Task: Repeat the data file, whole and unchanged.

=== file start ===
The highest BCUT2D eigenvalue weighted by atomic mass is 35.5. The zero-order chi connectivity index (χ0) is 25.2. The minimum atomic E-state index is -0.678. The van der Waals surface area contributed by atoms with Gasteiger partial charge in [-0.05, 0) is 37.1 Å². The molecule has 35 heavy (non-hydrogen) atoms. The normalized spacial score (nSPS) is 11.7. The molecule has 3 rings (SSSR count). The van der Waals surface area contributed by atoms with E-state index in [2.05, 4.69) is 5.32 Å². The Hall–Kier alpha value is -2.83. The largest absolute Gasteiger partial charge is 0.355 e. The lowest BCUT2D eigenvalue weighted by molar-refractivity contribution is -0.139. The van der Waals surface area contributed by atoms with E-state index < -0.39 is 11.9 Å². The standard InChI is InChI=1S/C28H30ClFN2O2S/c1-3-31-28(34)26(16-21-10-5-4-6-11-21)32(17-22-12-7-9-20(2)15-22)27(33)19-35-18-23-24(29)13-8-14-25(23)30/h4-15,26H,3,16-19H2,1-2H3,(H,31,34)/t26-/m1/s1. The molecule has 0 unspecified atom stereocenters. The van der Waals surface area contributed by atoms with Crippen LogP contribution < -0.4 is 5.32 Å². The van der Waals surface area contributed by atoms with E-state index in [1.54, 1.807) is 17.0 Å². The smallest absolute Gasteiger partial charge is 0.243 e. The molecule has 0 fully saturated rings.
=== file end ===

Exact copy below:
The highest BCUT2D eigenvalue weighted by atomic mass is 35.5. The zero-order chi connectivity index (χ0) is 25.2. The minimum atomic E-state index is -0.678. The van der Waals surface area contributed by atoms with Gasteiger partial charge in [-0.05, 0) is 37.1 Å². The molecule has 35 heavy (non-hydrogen) atoms. The normalized spacial score (nSPS) is 11.7. The molecule has 3 rings (SSSR count). The van der Waals surface area contributed by atoms with E-state index in [2.05, 4.69) is 5.32 Å². The Hall–Kier alpha value is -2.83. The largest absolute Gasteiger partial charge is 0.355 e. The lowest BCUT2D eigenvalue weighted by molar-refractivity contribution is -0.139. The van der Waals surface area contributed by atoms with E-state index < -0.39 is 11.9 Å². The standard InChI is InChI=1S/C28H30ClFN2O2S/c1-3-31-28(34)26(16-21-10-5-4-6-11-21)32(17-22-12-7-9-20(2)15-22)27(33)19-35-18-23-24(29)13-8-14-25(23)30/h4-15,26H,3,16-19H2,1-2H3,(H,31,34)/t26-/m1/s1. The molecule has 0 unspecified atom stereocenters. The van der Waals surface area contributed by atoms with Crippen LogP contribution < -0.4 is 5.32 Å². The van der Waals surface area contributed by atoms with E-state index in [1.54, 1.807) is 17.0 Å². The smallest absolute Gasteiger partial charge is 0.243 e. The molecule has 0 fully saturated rings.